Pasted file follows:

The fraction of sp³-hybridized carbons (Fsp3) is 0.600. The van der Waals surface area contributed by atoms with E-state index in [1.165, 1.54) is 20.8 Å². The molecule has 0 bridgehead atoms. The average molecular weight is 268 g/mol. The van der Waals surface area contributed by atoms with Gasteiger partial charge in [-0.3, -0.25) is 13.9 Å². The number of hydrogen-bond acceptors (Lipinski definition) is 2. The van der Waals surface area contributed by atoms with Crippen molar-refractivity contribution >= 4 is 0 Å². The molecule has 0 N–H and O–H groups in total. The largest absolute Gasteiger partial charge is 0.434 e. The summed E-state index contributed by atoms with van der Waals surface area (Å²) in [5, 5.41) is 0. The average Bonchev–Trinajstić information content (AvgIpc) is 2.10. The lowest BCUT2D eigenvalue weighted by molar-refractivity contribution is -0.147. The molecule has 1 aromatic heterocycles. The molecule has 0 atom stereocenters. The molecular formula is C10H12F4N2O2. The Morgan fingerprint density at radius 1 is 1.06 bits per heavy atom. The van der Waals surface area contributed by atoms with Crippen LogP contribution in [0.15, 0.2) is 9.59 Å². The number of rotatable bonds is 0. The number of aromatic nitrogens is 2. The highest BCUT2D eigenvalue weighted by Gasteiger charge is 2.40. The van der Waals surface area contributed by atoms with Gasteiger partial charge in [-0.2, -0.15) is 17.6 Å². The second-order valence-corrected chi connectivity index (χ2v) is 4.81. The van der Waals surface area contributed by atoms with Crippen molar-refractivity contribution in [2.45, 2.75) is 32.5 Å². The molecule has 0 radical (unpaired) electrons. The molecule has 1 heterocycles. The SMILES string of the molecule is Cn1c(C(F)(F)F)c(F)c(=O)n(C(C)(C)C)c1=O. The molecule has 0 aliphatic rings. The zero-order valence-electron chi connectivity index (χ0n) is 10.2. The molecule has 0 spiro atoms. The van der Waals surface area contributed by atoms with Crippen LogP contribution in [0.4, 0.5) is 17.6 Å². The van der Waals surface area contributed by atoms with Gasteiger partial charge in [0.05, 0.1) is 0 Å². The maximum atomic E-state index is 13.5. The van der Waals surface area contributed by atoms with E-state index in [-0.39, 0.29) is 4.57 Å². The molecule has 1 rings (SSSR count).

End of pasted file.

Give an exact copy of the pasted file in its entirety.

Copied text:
The fraction of sp³-hybridized carbons (Fsp3) is 0.600. The van der Waals surface area contributed by atoms with E-state index in [1.165, 1.54) is 20.8 Å². The molecule has 0 bridgehead atoms. The average molecular weight is 268 g/mol. The van der Waals surface area contributed by atoms with Gasteiger partial charge in [-0.3, -0.25) is 13.9 Å². The number of hydrogen-bond acceptors (Lipinski definition) is 2. The van der Waals surface area contributed by atoms with Crippen molar-refractivity contribution >= 4 is 0 Å². The molecule has 0 N–H and O–H groups in total. The largest absolute Gasteiger partial charge is 0.434 e. The summed E-state index contributed by atoms with van der Waals surface area (Å²) in [5, 5.41) is 0. The average Bonchev–Trinajstić information content (AvgIpc) is 2.10. The lowest BCUT2D eigenvalue weighted by molar-refractivity contribution is -0.147. The molecule has 1 aromatic heterocycles. The molecule has 0 atom stereocenters. The molecular formula is C10H12F4N2O2. The Morgan fingerprint density at radius 1 is 1.06 bits per heavy atom. The van der Waals surface area contributed by atoms with Crippen LogP contribution in [0.15, 0.2) is 9.59 Å². The number of rotatable bonds is 0. The number of aromatic nitrogens is 2. The highest BCUT2D eigenvalue weighted by Gasteiger charge is 2.40. The van der Waals surface area contributed by atoms with Gasteiger partial charge in [-0.2, -0.15) is 17.6 Å². The second-order valence-corrected chi connectivity index (χ2v) is 4.81. The van der Waals surface area contributed by atoms with Crippen molar-refractivity contribution in [2.45, 2.75) is 32.5 Å². The molecule has 0 radical (unpaired) electrons. The molecule has 1 heterocycles. The SMILES string of the molecule is Cn1c(C(F)(F)F)c(F)c(=O)n(C(C)(C)C)c1=O. The molecule has 0 aliphatic rings. The zero-order valence-electron chi connectivity index (χ0n) is 10.2. The molecule has 0 spiro atoms. The van der Waals surface area contributed by atoms with Crippen LogP contribution in [0.4, 0.5) is 17.6 Å². The van der Waals surface area contributed by atoms with Gasteiger partial charge in [0.05, 0.1) is 0 Å². The maximum atomic E-state index is 13.5. The van der Waals surface area contributed by atoms with E-state index in [-0.39, 0.29) is 4.57 Å². The molecule has 1 rings (SSSR count).